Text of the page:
The midsole has a Zoom bag on the whole shoe, unlike the previous models that only had a zoom bag in the heel or tip, or separate bags in each. And the airbag has the same shape as the elusive Nike 4%. Cushlon foam is the same as you find in the 34s.
The most significant changes are related to aesthetics. An engineered mesh upper is more breathable, with perforations you can see, starting at the toe and wrapping the entire foot. During the tests, I ran everything from 50 degrees to a 79 sizzling, and I never felt that the shoes were too hot. Matched with thick merino wool or thin socks, the shoes felt comfortable and airy. My feet sweat, but not more than expected on hot days.
The box of the fingers in the 34 seems smaller, only by the removal of an eyelet in the fingers. The 35 offer more space for the flexion of the feet. As I said before, it took me a while to find out what my perfect fit was. During my first shorter races (one 3- and two 4-mile race) I felt some pressure on the top of my left foot, directly under the laces, but at mile twelve, it disappeared.
Verdict: As a Pegasus 34s fan, I'm still impressed by the 35s. While it took me a few turns to use them, the lighter weight and the full air pocket under the feet create a shoe that is fast and yet semi-compatible. For a neutral runner, these kicks are comfortable all day, whether you're running or walking. The price is $ 10 more than the previous versions, but you're getting the elite look inspired by the 4% shoes, as well as a shoe that will take you through the practices of track and long distance races. While they are not as bulky as the Nike Epic Reacts, these shoes are what I can see missing through marathon training and never look back.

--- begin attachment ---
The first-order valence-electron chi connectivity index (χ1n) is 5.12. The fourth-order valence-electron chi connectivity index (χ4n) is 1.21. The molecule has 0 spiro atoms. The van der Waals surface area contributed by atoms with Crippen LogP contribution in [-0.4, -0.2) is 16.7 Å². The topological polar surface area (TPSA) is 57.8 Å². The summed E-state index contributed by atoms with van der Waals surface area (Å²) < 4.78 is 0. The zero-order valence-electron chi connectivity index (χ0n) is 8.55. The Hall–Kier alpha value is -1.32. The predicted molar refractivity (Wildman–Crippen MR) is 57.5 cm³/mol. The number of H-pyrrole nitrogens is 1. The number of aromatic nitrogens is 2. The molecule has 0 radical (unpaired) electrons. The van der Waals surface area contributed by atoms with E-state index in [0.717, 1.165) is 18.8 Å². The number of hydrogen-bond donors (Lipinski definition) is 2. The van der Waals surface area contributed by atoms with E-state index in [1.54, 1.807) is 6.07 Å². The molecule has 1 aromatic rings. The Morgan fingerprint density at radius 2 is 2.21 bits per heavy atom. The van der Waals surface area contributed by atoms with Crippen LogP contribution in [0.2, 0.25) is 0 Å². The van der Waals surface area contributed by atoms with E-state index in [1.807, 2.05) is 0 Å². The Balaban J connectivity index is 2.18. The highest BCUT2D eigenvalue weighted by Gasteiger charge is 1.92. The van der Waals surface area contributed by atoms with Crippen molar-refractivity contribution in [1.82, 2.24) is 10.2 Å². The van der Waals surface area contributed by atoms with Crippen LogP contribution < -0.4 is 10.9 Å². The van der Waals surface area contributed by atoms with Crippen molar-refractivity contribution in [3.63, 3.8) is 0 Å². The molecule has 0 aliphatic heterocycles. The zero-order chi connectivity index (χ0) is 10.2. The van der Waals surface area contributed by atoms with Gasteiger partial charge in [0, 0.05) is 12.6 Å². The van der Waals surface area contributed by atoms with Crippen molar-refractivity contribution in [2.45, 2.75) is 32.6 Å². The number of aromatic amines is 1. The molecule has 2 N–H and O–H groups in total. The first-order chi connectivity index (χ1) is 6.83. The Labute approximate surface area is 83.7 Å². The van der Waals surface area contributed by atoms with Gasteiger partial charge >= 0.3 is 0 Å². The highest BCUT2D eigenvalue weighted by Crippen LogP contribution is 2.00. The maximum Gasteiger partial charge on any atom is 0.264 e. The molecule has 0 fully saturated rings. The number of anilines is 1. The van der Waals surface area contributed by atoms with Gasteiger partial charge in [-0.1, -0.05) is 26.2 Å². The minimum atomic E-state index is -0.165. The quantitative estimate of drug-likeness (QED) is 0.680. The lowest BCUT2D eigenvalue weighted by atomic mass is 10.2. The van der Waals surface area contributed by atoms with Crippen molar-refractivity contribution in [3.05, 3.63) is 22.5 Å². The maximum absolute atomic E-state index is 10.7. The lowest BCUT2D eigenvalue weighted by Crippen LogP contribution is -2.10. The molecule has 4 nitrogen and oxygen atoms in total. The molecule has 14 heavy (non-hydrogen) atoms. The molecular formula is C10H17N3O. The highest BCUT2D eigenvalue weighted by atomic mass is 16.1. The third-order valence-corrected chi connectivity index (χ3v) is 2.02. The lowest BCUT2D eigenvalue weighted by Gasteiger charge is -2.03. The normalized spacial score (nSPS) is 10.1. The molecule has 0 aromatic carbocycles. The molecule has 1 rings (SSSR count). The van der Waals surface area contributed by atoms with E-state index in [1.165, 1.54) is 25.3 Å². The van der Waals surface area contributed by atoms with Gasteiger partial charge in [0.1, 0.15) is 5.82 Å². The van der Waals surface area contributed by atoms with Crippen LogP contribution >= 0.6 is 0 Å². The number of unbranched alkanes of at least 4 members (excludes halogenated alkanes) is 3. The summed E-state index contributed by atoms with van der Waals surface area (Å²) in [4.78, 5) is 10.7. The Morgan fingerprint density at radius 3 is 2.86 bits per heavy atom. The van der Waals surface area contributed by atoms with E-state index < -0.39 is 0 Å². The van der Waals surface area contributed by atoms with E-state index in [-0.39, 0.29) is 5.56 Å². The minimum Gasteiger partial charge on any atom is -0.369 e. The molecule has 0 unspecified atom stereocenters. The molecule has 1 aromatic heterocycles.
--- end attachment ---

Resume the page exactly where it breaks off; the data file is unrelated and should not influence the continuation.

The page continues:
What others say:
"This is a superior daily coach, there is only one shoe that we have reviewed this year that I like the most, if you follow my comments, then you will know that my top shoe this year is the Nike Epic React. for all riders, while the Pegasus 35 will work for most riders. "- Thomas Neuberger, Believe in the Run
"The beveled heel helps with the touchdown as you run, the collar moves away from the Achilles tendon to make it more comfortable for the foot (you have to thank Sir Mo) and there is a full body Zoom airbag in the sole. the Zoom Vaporfly 4%, a shoe that says improve its efficiency of operation, you guessed it, 4%, the sole offers greater cushioning and flexibility. "- Matt Hambly, Men's Health UK
"The Pegasus 35 closes the gap between the shoe of an elite athlete and the purchase of a mass consumer, not only in price (the Vaporfly 4% costs $ 250), but in form, fit and function. but it is robust enough to face a long endurance race one day and a sprint session the next. The Pegasus 35, in our opinion, is the launch of the spring sports shoe of 2018 that will give you the most profit For your money, it does not hurt to be a sharp-looking shoe. "